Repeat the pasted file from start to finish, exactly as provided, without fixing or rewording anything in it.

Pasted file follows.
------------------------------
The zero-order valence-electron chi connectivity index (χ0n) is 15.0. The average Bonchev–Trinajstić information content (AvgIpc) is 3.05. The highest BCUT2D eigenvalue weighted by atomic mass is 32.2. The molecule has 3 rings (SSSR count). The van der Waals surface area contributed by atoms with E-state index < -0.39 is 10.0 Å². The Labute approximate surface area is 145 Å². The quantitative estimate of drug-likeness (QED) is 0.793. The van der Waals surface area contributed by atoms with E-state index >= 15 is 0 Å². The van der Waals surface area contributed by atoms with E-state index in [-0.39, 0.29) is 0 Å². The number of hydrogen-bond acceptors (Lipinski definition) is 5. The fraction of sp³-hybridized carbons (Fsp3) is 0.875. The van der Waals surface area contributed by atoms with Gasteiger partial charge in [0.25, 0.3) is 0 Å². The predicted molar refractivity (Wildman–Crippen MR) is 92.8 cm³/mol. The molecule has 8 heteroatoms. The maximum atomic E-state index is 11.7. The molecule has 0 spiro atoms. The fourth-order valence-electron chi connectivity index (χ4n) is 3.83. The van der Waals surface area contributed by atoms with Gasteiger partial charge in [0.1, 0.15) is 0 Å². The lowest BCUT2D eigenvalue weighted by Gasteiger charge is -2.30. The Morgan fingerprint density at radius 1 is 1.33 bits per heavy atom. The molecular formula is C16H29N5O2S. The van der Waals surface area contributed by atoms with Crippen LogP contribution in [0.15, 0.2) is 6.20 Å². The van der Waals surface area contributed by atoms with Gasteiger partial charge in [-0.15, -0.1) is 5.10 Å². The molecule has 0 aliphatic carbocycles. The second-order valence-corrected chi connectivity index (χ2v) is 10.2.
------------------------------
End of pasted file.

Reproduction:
The zero-order valence-electron chi connectivity index (χ0n) is 15.0. The average Bonchev–Trinajstić information content (AvgIpc) is 3.05. The highest BCUT2D eigenvalue weighted by atomic mass is 32.2. The molecule has 3 rings (SSSR count). The van der Waals surface area contributed by atoms with E-state index < -0.39 is 10.0 Å². The Labute approximate surface area is 145 Å². The quantitative estimate of drug-likeness (QED) is 0.793. The van der Waals surface area contributed by atoms with E-state index >= 15 is 0 Å². The van der Waals surface area contributed by atoms with E-state index in [-0.39, 0.29) is 0 Å². The number of hydrogen-bond acceptors (Lipinski definition) is 5. The fraction of sp³-hybridized carbons (Fsp3) is 0.875. The van der Waals surface area contributed by atoms with Gasteiger partial charge in [0.25, 0.3) is 0 Å². The predicted molar refractivity (Wildman–Crippen MR) is 92.8 cm³/mol. The molecule has 8 heteroatoms. The maximum atomic E-state index is 11.7. The molecule has 0 spiro atoms. The fourth-order valence-electron chi connectivity index (χ4n) is 3.83. The van der Waals surface area contributed by atoms with Gasteiger partial charge in [0.1, 0.15) is 0 Å². The lowest BCUT2D eigenvalue weighted by Gasteiger charge is -2.30. The Morgan fingerprint density at radius 1 is 1.33 bits per heavy atom. The molecular formula is C16H29N5O2S. The van der Waals surface area contributed by atoms with Crippen LogP contribution in [0.15, 0.2) is 6.20 Å². The van der Waals surface area contributed by atoms with Gasteiger partial charge in [-0.15, -0.1) is 5.10 Å². The molecule has 0 aliphatic carbocycles. The second-order valence-corrected chi connectivity index (χ2v) is 10.2.